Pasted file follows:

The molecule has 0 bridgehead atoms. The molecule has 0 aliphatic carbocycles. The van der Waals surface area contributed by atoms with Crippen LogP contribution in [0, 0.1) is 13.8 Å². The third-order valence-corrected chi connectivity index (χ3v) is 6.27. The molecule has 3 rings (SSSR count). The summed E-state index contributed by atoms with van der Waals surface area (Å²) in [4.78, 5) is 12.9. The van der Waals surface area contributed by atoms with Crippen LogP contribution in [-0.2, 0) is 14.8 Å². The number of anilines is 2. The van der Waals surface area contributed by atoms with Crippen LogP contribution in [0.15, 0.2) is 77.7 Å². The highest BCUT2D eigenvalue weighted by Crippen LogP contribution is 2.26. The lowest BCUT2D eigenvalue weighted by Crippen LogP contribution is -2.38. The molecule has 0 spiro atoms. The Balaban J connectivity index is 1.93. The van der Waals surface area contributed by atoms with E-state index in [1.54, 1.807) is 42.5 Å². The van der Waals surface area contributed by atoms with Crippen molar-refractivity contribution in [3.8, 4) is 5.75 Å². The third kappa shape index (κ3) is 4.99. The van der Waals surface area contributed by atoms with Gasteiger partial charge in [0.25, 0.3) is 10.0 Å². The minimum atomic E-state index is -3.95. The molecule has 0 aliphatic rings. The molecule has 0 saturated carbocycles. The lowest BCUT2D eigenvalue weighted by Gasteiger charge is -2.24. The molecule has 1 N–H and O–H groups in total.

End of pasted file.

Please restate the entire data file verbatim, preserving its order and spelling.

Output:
The molecule has 0 bridgehead atoms. The molecule has 0 aliphatic carbocycles. The van der Waals surface area contributed by atoms with Crippen LogP contribution in [0, 0.1) is 13.8 Å². The third-order valence-corrected chi connectivity index (χ3v) is 6.27. The molecule has 3 rings (SSSR count). The summed E-state index contributed by atoms with van der Waals surface area (Å²) in [4.78, 5) is 12.9. The van der Waals surface area contributed by atoms with Crippen LogP contribution in [-0.2, 0) is 14.8 Å². The number of anilines is 2. The van der Waals surface area contributed by atoms with Crippen LogP contribution in [0.15, 0.2) is 77.7 Å². The highest BCUT2D eigenvalue weighted by Crippen LogP contribution is 2.26. The lowest BCUT2D eigenvalue weighted by Crippen LogP contribution is -2.38. The molecule has 0 spiro atoms. The Balaban J connectivity index is 1.93. The van der Waals surface area contributed by atoms with E-state index in [1.54, 1.807) is 42.5 Å². The van der Waals surface area contributed by atoms with Crippen molar-refractivity contribution in [3.8, 4) is 5.75 Å². The third kappa shape index (κ3) is 4.99. The van der Waals surface area contributed by atoms with Gasteiger partial charge in [0.25, 0.3) is 10.0 Å². The minimum atomic E-state index is -3.95. The molecule has 0 aliphatic rings. The molecule has 0 saturated carbocycles. The lowest BCUT2D eigenvalue weighted by Gasteiger charge is -2.24. The molecule has 1 N–H and O–H groups in total.